Another small study published in Physical Therapy looked at children who had documented mild to moderate balance problems. Children in the study received two 45-minute equine-assisted therapy sessions each week for six weeks. These children achieved statistically significant improvement in all measurements of the Pediatric Balance Scale and Activities Scale for Kids-Performance upon completion of the sessions when compared to results before beginning therapy.

Physiotherapy Theory & Practice published results of a study in which subjects participated in hippotherapy for 30 minutes per week for ten weeks. Ten of the eleven participants experienced positive benefits from the program. The most notable improvement was with balance as measured by the Berg balance scale. Additional benefits, such as reduced pain and muscle tension, improved function, and/or improved quality of life related to emotional aspects were enjoyed by some of the participants in this study as well.

A Western Daily Press article recounted how a survivor of a massive stroke participated regularly in equine-assisted therapy. She reported a variety of benefits of the program, not only in balance and posture, but also in dealing with the psychological aspects of dealing with partial paralysis. Her husband also noted favorable changes in his wife after starting equine-assisted therapy.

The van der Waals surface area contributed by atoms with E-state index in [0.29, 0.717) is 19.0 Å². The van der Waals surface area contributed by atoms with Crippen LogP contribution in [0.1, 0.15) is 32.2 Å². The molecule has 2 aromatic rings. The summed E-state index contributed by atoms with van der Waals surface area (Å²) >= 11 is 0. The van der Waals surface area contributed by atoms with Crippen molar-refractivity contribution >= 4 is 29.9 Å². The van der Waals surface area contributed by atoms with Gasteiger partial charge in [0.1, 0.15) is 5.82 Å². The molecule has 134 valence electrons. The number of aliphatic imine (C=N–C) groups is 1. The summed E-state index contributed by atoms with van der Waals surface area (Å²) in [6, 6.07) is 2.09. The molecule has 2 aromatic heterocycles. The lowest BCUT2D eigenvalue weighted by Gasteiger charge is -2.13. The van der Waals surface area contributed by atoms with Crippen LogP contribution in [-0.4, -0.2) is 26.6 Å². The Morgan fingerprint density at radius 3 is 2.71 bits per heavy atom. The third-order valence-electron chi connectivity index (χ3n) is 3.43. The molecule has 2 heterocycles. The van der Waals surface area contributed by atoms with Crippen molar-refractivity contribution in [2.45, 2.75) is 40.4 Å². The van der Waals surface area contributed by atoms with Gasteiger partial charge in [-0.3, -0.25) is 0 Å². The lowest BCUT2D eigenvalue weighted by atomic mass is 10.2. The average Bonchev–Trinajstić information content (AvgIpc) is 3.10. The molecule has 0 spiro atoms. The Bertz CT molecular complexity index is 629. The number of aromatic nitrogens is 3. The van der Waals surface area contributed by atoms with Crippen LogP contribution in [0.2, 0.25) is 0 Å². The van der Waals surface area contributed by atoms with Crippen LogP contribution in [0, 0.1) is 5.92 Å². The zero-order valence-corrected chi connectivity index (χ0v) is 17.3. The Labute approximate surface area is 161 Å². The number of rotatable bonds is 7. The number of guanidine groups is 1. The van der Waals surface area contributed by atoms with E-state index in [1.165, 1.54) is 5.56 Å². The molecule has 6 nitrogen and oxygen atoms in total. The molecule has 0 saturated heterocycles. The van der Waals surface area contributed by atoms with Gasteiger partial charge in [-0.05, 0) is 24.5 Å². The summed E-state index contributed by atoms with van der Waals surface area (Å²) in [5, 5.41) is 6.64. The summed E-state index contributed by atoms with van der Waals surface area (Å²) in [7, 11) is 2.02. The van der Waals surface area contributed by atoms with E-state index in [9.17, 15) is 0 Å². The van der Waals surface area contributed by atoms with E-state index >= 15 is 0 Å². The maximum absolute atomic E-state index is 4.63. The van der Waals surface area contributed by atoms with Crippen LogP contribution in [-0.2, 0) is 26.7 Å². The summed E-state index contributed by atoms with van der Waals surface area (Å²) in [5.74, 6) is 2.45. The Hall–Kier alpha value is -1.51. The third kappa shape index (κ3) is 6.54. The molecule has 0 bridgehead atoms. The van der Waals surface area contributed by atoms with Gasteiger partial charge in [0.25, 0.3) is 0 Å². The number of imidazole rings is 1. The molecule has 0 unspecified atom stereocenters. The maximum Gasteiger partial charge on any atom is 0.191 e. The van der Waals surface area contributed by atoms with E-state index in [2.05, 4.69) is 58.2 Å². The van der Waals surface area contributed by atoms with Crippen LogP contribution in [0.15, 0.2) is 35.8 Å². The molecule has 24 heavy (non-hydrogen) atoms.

Horse Therapy - Photo by Prof. Carola Dillenburger at Wikimedia Commons
Can a Horse Improve a Person's Physical Health?

Although balance eludes many people, hippotherapy may provide significant results in helping a person strengthen balance and core muscles, even in a relatively short period of time. Improved posture and balance may lead to an increased quality of life, fewer functional limitations, and greater independence. Horse-assisted physical therapy also gives people the chance to connect with another living being, which may result in numerous intangible rewards. Some insurance companies may provide compensation for equine-assisted therapy for those who qualify.

Readers may wish to look at some real-life testimonials of the benefits of equine-assisted activities on the Saving Grace Farm web site. Find more of Katrena's articles at the Fit Tips 4 Life site map.


Brazilian Journal of Physical Therapy Sep/Oct 2011 article by Thais B. Araujo et. al. "Effect of equine-assisted therapy on the postural balance of the elderly"

Journal of Alternative and Complementary Medicine December 2003 article by William Benda et. al. "Improvements in Muscle Symmetry in Children with Cerebral Palsy After Equine-Assisted Therapy (Hippotherapy)"

Physical Therapy May 2012 article by Debbie J. Silkwood-Sherer et. al. "Hippotherapy: An Intervention to Habilitate Balance Deficits in Children With Movement Disorders: A Clinical Trial"

Physiotherapy Theory & Practice January 2005 article by Ann Hammer et. al. "Evaluation of Therapeutic Riding (Sweden)/Hippotherapy (United States). A single-subject experimental design study replicated in eleven patients with multiple sclerosis."

Western Daily Press (Bristol) February 29, 2008 article "Hippotherapy helps Sue gain confidence"